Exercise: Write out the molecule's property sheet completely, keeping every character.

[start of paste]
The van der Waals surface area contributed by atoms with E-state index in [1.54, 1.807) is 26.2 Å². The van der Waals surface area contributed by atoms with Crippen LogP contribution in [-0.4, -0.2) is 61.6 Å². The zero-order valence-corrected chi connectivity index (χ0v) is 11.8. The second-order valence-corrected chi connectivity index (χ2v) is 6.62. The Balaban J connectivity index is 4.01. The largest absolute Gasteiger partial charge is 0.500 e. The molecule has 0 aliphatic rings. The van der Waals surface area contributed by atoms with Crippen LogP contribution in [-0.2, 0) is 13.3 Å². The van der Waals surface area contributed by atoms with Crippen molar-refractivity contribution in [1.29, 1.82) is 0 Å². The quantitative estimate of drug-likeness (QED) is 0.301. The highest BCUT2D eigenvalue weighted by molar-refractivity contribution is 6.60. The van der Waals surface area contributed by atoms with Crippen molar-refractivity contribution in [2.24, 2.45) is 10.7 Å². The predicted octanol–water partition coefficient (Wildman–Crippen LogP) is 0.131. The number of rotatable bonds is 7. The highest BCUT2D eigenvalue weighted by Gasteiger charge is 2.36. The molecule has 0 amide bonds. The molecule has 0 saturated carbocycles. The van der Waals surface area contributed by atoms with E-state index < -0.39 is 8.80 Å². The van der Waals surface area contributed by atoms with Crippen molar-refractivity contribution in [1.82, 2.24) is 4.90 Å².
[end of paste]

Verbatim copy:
The van der Waals surface area contributed by atoms with E-state index in [1.54, 1.807) is 26.2 Å². The van der Waals surface area contributed by atoms with Crippen LogP contribution in [-0.4, -0.2) is 61.6 Å². The zero-order valence-corrected chi connectivity index (χ0v) is 11.8. The second-order valence-corrected chi connectivity index (χ2v) is 6.62. The Balaban J connectivity index is 4.01. The largest absolute Gasteiger partial charge is 0.500 e. The molecule has 0 aliphatic rings. The van der Waals surface area contributed by atoms with Crippen LogP contribution in [-0.2, 0) is 13.3 Å². The van der Waals surface area contributed by atoms with Crippen molar-refractivity contribution in [1.29, 1.82) is 0 Å². The quantitative estimate of drug-likeness (QED) is 0.301. The highest BCUT2D eigenvalue weighted by molar-refractivity contribution is 6.60. The van der Waals surface area contributed by atoms with Crippen molar-refractivity contribution in [2.24, 2.45) is 10.7 Å². The predicted octanol–water partition coefficient (Wildman–Crippen LogP) is 0.131. The number of rotatable bonds is 7. The highest BCUT2D eigenvalue weighted by Gasteiger charge is 2.36. The molecule has 0 amide bonds. The molecule has 0 saturated carbocycles. The van der Waals surface area contributed by atoms with E-state index < -0.39 is 8.80 Å². The van der Waals surface area contributed by atoms with Crippen molar-refractivity contribution in [1.82, 2.24) is 4.90 Å².